was a thread a few days ago that discussed several PCB houses that
cater to the prototype/pre-production arena.  These boards are good,
relatively quick turn around, and relatively inexpensive.  Another
route is to make your own.  You can get an inexpensive PCB kit at
Radio Shack for about 15.00 USD IIRC.

Try some layouts, buy a few parts, and have at it.  You might try
to make a simple project to begin with.  Say a 3 or 4 LED flasher.
This allows you to surface moune resistors, LED's, and a PIC, all
on the same board.  This will give you experience, and you'll wind
up with something that is useful for bragging rights.   After this,
go on to more sophisticated projects.  Before long, you'll be an
expert.  Believe me, it doesn't take very long to become proficient
at it.

Hope to hear from you in the near future stating that you've built
something using SMD.  If you really want to make it small,  SMD is
the way to go.


                                         Regards,

                                           Jim


On Tue, 29 May 2001, Alan Beeber wrote:

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2001\05\29@165322 by David VanHorn

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Here's a hobby project:

http://www.dvanhorn.org/HH3/

HH3RC2.ZIP is the schematics and PCB layout, all in PDF form.

It's mixed SMD/Thruhole, which has worked well for me over the last 10
years or so.
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2001\05\29@165532 by Dal Wheeler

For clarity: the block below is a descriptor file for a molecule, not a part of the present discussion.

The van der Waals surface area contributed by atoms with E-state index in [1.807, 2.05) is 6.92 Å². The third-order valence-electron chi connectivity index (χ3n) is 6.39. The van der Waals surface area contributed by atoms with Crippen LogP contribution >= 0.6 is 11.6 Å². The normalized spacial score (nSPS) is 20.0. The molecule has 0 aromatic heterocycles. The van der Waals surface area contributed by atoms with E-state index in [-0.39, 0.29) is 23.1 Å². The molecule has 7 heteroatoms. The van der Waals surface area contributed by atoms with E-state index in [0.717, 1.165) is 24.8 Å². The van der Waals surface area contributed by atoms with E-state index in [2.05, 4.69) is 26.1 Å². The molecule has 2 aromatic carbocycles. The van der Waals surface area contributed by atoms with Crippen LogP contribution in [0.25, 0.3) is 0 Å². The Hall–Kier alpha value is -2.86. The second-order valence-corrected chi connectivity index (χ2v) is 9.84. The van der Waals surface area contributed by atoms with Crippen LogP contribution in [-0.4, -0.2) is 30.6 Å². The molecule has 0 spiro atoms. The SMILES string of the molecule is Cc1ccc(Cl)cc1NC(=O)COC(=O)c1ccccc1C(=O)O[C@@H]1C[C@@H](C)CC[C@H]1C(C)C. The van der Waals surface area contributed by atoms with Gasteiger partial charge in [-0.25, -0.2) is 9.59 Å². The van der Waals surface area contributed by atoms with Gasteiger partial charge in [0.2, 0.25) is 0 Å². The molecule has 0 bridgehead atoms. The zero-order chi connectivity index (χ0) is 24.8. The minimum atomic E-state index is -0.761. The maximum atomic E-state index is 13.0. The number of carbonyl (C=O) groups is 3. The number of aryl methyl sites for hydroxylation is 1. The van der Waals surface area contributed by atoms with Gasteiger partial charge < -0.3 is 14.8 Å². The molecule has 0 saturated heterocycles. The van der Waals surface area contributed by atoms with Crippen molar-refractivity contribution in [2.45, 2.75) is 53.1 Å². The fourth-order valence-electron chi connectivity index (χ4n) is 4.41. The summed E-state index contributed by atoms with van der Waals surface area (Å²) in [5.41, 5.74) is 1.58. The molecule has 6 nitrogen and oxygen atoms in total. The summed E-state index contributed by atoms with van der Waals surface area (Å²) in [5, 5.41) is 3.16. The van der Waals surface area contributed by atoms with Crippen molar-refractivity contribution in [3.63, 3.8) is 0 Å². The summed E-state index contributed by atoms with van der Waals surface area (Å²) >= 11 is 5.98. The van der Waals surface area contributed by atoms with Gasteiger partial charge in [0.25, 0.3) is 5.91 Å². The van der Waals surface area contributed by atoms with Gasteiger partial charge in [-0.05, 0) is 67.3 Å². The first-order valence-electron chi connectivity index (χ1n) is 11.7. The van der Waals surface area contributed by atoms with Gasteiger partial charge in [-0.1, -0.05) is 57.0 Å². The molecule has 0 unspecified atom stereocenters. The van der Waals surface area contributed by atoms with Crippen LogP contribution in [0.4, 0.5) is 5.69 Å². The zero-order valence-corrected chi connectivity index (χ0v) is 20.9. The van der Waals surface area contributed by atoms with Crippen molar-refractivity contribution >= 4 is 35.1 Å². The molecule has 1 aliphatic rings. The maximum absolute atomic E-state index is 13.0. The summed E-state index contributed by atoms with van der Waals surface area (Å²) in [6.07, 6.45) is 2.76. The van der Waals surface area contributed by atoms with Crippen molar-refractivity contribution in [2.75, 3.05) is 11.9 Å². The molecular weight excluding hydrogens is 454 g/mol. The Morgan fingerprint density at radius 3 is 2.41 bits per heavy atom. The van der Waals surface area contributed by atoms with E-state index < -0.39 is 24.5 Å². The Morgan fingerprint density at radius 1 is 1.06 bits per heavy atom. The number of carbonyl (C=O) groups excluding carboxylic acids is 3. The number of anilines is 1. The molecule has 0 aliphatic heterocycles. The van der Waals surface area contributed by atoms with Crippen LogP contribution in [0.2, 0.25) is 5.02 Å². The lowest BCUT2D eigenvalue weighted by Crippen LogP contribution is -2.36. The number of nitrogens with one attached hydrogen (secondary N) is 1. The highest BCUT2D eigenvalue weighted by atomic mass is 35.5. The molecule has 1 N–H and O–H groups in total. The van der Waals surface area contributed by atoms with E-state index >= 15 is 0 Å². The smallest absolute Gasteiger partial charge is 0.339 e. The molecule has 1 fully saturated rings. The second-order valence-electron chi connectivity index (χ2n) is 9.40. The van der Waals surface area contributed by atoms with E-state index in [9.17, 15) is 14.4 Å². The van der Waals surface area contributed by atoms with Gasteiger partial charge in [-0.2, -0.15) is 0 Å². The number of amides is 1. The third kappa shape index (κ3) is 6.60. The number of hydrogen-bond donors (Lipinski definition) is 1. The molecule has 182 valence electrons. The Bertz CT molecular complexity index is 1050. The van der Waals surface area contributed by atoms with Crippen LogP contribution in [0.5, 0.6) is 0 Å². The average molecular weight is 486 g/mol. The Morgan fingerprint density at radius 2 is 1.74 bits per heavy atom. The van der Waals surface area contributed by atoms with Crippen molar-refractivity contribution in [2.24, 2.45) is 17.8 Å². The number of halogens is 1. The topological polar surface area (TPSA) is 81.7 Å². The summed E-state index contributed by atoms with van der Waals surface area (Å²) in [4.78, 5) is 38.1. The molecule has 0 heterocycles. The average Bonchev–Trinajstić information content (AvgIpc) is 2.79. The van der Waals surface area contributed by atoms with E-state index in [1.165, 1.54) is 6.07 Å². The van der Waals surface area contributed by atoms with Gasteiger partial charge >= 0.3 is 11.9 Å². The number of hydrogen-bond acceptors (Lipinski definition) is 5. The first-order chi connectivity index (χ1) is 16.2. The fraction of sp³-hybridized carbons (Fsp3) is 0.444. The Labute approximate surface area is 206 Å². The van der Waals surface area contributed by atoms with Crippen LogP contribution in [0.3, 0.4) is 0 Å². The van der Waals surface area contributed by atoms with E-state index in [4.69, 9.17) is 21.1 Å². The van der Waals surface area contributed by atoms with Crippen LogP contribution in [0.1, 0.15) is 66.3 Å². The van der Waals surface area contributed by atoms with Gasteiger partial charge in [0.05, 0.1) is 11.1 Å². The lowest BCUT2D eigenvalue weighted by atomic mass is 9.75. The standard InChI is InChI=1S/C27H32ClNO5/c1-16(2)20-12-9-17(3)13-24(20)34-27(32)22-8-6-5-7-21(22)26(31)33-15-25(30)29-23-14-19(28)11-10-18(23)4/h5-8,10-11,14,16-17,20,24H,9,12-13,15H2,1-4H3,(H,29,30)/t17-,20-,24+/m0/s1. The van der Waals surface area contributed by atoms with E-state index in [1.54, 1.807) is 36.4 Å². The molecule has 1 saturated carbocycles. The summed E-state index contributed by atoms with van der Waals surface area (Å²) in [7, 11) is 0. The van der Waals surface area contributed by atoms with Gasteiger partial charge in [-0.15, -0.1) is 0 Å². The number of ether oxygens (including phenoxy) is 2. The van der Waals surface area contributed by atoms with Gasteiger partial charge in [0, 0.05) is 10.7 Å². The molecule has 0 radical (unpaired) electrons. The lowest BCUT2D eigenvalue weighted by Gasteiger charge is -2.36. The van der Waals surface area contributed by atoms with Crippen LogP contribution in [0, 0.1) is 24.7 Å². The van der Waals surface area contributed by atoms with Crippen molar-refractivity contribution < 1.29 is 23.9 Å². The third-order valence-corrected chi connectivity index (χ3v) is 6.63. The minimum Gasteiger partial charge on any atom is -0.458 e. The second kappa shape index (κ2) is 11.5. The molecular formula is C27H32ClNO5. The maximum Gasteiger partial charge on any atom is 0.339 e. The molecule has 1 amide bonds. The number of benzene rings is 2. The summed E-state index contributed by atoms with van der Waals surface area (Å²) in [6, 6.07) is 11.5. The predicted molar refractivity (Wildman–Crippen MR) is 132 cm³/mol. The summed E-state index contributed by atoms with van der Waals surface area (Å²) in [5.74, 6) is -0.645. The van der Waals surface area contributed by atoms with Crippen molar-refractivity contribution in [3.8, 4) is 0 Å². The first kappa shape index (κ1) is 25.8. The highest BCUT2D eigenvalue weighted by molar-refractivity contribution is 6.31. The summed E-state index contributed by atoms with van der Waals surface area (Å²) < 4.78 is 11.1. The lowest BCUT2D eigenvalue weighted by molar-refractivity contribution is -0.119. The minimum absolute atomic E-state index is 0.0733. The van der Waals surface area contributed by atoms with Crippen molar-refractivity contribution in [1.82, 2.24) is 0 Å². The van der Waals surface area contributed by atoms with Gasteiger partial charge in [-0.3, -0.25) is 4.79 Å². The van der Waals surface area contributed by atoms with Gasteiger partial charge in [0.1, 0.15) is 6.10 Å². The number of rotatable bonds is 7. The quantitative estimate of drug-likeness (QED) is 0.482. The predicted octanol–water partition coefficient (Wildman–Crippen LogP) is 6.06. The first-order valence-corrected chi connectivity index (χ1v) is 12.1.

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Along these lines, has anyone here messed with Flipchip type mounting (die
solder bumps)?  Is it even possible at the hand-build level?  Convection
oven trick?

{Original Message removed}

2001\05\29@170210 by James Paul

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Mark,

I understand what you say, and I don't have any arguments with it.
It makes a lot of sense, and I've been there..done that too.

but.....
I too build many prototypes,  and test fixtures and setups, but I
build mine the way the finished product is going to be built.  This
is done for two reasons.   One, this way, we can test the system and
be reasonably sure that the production systems will act the same as
the prototype functionally and electrically.   Second, this way, we
have the board layout done and can perfect it at the same time.

Now, before I get a thousand people asking "How can you be sure
which variable is causing a problem, (if indeed there is one),
and/or which one should you (or do you need to) tweak to fix or
improve it?"

It's not that difficult really.  Because most of the new systems
that I prototype are really variations on older systems that have
been proven already.   And these systems have been characterized to
the point, that we know just about what will happen in any
contingency.    SO, using this information, and with the deductive
reasoning available here, we can pretty much tell which is which.
Granted, this isn't always the case, but 99 time out of a hundred,
this is the case.

Anyway, just to let you know, I usually build mine SMD right out of
the gate for the reasons just stated.  It saves me a step in the
long run.   Of course, if you're designing systems that are totally
and completely new, then your route would probably be the best way
to go.

                                           Regards,

                                             Jim



On Tue, 29 May 2001, Mark Newland wrote:

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2001\05\29@170410 by James Paul

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It may be possible, but even I don't have that much patience.


                                    Regards,

                                      Jim








On Tue, 29 May 2001, Dal Wheeler wrote:

>